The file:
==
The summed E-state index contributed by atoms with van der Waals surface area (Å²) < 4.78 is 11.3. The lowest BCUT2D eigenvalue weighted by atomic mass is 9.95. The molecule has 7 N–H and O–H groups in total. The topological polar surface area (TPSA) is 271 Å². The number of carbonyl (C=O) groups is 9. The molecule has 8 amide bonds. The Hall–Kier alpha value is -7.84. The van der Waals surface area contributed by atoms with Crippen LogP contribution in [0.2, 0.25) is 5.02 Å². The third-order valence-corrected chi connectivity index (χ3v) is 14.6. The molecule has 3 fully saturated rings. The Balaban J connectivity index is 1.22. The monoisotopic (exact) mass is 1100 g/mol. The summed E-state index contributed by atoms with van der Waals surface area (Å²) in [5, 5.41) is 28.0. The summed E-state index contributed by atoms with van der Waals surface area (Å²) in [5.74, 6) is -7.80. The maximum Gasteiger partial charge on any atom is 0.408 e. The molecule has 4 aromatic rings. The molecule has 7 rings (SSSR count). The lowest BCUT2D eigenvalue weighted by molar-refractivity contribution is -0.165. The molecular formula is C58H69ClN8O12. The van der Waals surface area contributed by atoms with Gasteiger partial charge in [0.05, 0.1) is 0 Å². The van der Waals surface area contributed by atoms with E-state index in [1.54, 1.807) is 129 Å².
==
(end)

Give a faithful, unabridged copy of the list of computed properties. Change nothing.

The summed E-state index contributed by atoms with van der Waals surface area (Å²) < 4.78 is 11.3. The lowest BCUT2D eigenvalue weighted by atomic mass is 9.95. The molecule has 7 N–H and O–H groups in total. The topological polar surface area (TPSA) is 271 Å². The number of carbonyl (C=O) groups is 9. The molecule has 8 amide bonds. The Hall–Kier alpha value is -7.84. The van der Waals surface area contributed by atoms with Crippen LogP contribution in [0.2, 0.25) is 5.02 Å². The third-order valence-corrected chi connectivity index (χ3v) is 14.6. The molecule has 3 fully saturated rings. The Balaban J connectivity index is 1.22. The monoisotopic (exact) mass is 1100 g/mol. The summed E-state index contributed by atoms with van der Waals surface area (Å²) in [5, 5.41) is 28.0. The summed E-state index contributed by atoms with van der Waals surface area (Å²) in [5.74, 6) is -7.80. The maximum Gasteiger partial charge on any atom is 0.408 e. The molecule has 4 aromatic rings. The molecule has 7 rings (SSSR count). The lowest BCUT2D eigenvalue weighted by molar-refractivity contribution is -0.165. The molecular formula is C58H69ClN8O12. The van der Waals surface area contributed by atoms with Gasteiger partial charge in [0.05, 0.1) is 0 Å². The van der Waals surface area contributed by atoms with E-state index in [1.54, 1.807) is 129 Å².